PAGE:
What can you say about the acceleration of gravity acting on the stone and the feather? a) it is greater on the feather b) it is greater on the stone c) it is zero on both due to vacuum d) it is equal on both always e) it is zero on both always The acceleration is given by F/m so here the mass divides out. Because we know that the force of gravity (weight) is mg, then we end up with acceleration g for both objects.

Question On the Moon An astronaut on Earth kicks a bowling ball and hurts his foot. A year later, the same astronaut kicks a bowling ball on the Moon with the same force. His foot hurts... a) more b) less c) the same Ouch! Answer: c

Question On the Moon An astronaut on Earth kicks a bowling ball and hurts his foot. A year later, the same astronaut kicks a bowling ball on the Moon with the same force. His foot hurts... a) more b) less c) the same The masses of both the bowling ball and the astronaut remain the same, so his foot feels the same resistance and hurts the same as before. Ouch! Follow-up: What is different about the bowling ball on the Moon?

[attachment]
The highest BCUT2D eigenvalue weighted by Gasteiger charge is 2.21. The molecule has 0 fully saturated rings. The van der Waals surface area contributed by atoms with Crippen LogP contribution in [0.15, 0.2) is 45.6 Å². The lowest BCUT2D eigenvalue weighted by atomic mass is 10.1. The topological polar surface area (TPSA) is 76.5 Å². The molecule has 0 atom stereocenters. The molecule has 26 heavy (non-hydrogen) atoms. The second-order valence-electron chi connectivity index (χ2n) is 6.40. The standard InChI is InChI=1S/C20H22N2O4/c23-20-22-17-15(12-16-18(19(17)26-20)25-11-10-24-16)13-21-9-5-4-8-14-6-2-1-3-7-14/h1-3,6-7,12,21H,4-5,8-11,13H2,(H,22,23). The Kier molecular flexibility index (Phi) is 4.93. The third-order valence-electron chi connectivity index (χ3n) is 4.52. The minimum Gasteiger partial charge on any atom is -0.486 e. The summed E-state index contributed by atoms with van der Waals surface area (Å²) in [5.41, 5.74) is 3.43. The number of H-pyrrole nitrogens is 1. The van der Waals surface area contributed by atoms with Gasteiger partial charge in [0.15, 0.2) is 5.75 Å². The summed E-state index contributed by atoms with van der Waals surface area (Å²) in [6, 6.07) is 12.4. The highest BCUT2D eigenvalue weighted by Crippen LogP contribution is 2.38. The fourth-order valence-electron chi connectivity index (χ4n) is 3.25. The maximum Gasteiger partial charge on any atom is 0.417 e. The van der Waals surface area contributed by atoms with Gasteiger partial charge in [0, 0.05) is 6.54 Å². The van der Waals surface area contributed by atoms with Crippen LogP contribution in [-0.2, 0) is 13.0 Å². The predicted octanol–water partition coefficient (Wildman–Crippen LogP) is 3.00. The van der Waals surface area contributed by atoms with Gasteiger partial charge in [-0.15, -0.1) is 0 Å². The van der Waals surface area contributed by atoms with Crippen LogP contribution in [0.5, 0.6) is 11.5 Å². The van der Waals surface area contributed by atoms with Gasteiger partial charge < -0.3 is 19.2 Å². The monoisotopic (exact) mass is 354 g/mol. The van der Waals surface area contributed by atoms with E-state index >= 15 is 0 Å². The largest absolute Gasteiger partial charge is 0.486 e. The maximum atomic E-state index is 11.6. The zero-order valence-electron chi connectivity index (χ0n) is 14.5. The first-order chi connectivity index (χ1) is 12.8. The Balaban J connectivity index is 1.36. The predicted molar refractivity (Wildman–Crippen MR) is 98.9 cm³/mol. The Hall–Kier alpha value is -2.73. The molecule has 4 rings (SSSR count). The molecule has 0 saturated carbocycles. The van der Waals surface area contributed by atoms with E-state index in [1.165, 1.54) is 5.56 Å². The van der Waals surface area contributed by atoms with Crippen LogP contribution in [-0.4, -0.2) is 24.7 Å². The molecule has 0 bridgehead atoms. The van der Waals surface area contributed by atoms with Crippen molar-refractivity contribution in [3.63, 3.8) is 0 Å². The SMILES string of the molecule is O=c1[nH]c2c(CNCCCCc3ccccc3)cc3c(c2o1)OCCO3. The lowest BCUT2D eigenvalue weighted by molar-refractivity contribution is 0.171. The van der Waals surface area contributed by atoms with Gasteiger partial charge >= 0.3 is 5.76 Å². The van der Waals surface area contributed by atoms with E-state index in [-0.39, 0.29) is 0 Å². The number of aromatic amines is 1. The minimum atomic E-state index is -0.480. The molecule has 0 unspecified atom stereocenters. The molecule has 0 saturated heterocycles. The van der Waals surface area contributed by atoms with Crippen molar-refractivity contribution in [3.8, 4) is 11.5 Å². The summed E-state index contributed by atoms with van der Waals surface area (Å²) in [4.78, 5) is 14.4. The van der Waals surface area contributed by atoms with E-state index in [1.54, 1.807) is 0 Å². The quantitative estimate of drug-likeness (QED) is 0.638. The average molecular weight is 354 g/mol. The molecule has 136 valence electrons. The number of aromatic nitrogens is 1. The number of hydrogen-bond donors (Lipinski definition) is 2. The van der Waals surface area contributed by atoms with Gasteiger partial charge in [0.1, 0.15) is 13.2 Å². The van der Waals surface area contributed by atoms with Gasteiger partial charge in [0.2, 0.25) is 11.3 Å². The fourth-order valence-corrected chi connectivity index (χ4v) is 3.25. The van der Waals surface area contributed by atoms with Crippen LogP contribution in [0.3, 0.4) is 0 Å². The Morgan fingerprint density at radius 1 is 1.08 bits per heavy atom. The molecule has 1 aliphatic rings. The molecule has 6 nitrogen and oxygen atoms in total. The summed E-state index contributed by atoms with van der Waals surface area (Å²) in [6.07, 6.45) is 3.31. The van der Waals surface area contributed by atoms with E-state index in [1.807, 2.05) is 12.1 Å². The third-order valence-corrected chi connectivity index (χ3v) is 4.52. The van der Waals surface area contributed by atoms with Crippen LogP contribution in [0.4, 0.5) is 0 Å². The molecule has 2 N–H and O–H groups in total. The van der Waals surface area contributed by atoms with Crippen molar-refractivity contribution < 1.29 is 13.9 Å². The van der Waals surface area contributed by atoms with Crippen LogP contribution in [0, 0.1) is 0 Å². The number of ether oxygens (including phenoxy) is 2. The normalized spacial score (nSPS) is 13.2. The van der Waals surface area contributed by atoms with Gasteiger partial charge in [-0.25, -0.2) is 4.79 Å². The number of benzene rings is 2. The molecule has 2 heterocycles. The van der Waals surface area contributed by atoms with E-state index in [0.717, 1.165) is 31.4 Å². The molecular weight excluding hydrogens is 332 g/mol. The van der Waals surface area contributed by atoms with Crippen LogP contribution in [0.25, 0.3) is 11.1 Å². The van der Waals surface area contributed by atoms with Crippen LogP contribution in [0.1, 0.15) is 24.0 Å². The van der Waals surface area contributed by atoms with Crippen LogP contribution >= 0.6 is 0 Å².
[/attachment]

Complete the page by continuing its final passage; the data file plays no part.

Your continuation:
Question 4.9a Going Up I v m a) N > mg b) N = mg
A block of mass m rests on the floor of an elevator that is moving upward at constant speed. What is the relationship between the force due to gravity and the normal force on the block? a) N > mg b) N = mg c) N < mg (but not zero) d) N = 0 e) depends on the size of the elevator m v Answer: b

Question 4.9a Going Up I v m a) N > mg b) N = mg
A block of mass m rests on the floor of an elevator that is moving upward at constant speed. What is the relationship between the force due to gravity and the normal force on the block? a) N > mg b) N = mg c) N < mg (but not zero) d) N = 0 e) depends on the size of the elevator m v The block is moving at constant speed, so it must have no net force on it. The forces on it are N (up) and mg (down), so N = mg, just like the block at rest on a table.